“The Butterfly Farm”
What did you think an artist would pick up on from your poem?
Poet Nicole Callahan: Well, the butterflies were a given. And then I thought: lollipops, a bottle of wine. I thought: concrete nouns! But that’s why I’m not a visual artist. To me, the visual is always the concrete, but to artists, it’s so much more.
What inspires you in this poem?
Artist Amy Meissner: As a mother, I think I have been in this same gift shop, in this same space, at this same moment in time with my own daughter. I’m sure I composed this very same poem, but never wrote it down.
Did the visual artist refract any element of the poem that made you see the poem differently?
Poet Nicole Callahan: I loved that the wool butterfly needlepoints dated 1973. I was born just one year later—was likely conceived in ’73! (hi dad!)—and so this element made me think of my own mother and of her transformation into mother, then into my own eventual transformation into the same; and of all of our transformations into, and away from, and back into, and then, well, who knows? A lot can happen in three hours…
When you began this piece, was it color, shape, or some other aspect that you followed? Did that change?
Artist Amy Meissner: This was an existing piece of artwork. I work with vintage linens, embroideries and found objects. The wool butterfly needlepoints I incorporated are from an unknown maker, but are dated 1973, which is nearing the year that I began to ask my own mother for help embroidering. When I read Nicole’s piece, I knew immediately that this was the right piece to accompany her words and the voice of this poem.
What surprised you about this collaborative piece?
Poet Nicole Callahan: The circles. The wholeness. The notion that we can become something completely different and still be so true to who we are.
Artist Amy Meissner: I love how both the poem and the artwork incorporate beauty and terror with the same amount of subtlety.
Have you ever written work that has been inspired by visual art? What was that experience like for you? Why were you inspired to do so?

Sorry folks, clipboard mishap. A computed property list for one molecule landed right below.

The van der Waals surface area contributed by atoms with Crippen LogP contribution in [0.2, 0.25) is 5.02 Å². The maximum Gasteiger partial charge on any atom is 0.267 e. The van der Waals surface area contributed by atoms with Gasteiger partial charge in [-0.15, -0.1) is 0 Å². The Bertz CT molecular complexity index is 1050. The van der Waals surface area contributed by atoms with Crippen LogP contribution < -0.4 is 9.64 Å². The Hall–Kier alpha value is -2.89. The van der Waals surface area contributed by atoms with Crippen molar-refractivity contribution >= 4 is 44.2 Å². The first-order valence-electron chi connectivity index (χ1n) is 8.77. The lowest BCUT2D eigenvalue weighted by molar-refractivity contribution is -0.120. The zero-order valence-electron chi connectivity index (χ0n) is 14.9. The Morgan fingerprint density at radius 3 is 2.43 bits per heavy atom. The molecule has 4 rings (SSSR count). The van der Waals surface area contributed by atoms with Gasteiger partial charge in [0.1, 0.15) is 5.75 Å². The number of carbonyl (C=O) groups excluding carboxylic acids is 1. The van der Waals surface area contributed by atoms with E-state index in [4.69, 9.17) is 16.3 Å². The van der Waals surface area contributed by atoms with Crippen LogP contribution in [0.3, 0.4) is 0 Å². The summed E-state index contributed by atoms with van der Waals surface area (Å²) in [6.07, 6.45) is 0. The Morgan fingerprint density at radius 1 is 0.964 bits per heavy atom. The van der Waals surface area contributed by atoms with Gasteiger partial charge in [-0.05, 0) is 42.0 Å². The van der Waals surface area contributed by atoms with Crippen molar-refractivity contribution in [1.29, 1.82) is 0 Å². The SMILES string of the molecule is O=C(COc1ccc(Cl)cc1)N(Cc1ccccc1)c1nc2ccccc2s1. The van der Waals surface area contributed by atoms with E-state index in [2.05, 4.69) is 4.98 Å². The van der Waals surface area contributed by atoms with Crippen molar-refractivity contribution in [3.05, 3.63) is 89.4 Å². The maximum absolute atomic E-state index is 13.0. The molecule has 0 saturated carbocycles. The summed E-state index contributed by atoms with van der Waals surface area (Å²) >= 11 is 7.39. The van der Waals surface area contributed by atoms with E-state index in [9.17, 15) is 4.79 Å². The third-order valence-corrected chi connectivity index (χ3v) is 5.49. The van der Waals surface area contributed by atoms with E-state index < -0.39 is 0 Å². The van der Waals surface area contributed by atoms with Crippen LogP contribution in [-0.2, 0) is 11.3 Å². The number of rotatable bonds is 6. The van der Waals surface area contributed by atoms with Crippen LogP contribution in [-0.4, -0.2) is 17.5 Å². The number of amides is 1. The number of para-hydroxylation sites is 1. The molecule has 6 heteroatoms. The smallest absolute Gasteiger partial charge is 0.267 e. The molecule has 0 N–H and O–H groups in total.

Poet Nicole Callahan: I recently had a very satisfying collaboration with the artist Joseph Quintela. I would send him two couplets, and he would choose the one he wanted to create an art panel out of, then he would create it and send it to me, and I would write two more couplets, and he would choose again. I loved letting go. I loved letting the art make the choice. So often, I confuse my artist life with my emotional life—or is it my emotional life I confuse with my artist life?—anyway, gah, the power of letting go, the power of the image…bliss.
How does literature fit into your creative life as a visual artist?
Artist Amy Meissner: I find writing about finished work and/or the process of creating is a vital way for me to distill my thoughts. As with the writing process, there is a fair amount of editing that needs to happen with visual art. There are darlings that need killing, precious moments that need to be jettisoned and the intuition to say, “This is finished.”
Describe the collaboration in one word.
Poet Nicole Callahan: Metamorphic
Artist Amy Meissner: Inevitable
If the Broadsided collaboration were a piece of music, what would it be?
Poet Nicole Callahan: Putting my daughters to bed tonight, I sang them “You are my Sunshine.” When I got to the second verse, I realized: THAT was it. Gah. Gut-punch.
Artist Amy Meissner: Sorry, I can’t help myself: “Drowning Butterflies,” by Bipolar Sunshine.
Read any good books lately?
Poet Nicole Callahan: Oh, hell yeah. Just started Joy Williams latest collection of short stories (WOW!), and I’m lapping up Paul Celan because I am CERTAIN he has all the answers for me.
Artist Amy Meissner: I’m loving a collection of essays sent to me by a dear friend—The Empathy Exams, by Leslie Jamison. The book came wrapped in a scrap of embroidered linen and came festooned with just the right amount of sticky notes poking from the top. Lovely.
Seen any good art lately?
Poet Nicole Callahan: Recently, the Gowanus section of Brooklyn has been overtaken by folks who want to run the artists out (don’t even get me started!), but I was invited by my youngest daughter’s pre-school teacher (how cool is THAT?) to come to her show to support The Gowanus art world. There, I fell in love with Amy Weil’s paintings. I mean, if you want anyone in the universe to teach your child how to draw a circle, it’s THIS woman.
Artist Amy Meissner: I recently viewed a retrospective at the Anchorage Museum called “Living Alaska: A Decade of Collecting Contemporary Art for Alaska Museums.” I was really proud of all the artists who were part of this show, and it gave me great hope to see that Alaska has a vibrant culture of acquiring contemporary art for various permanent collections. It was a stunning show.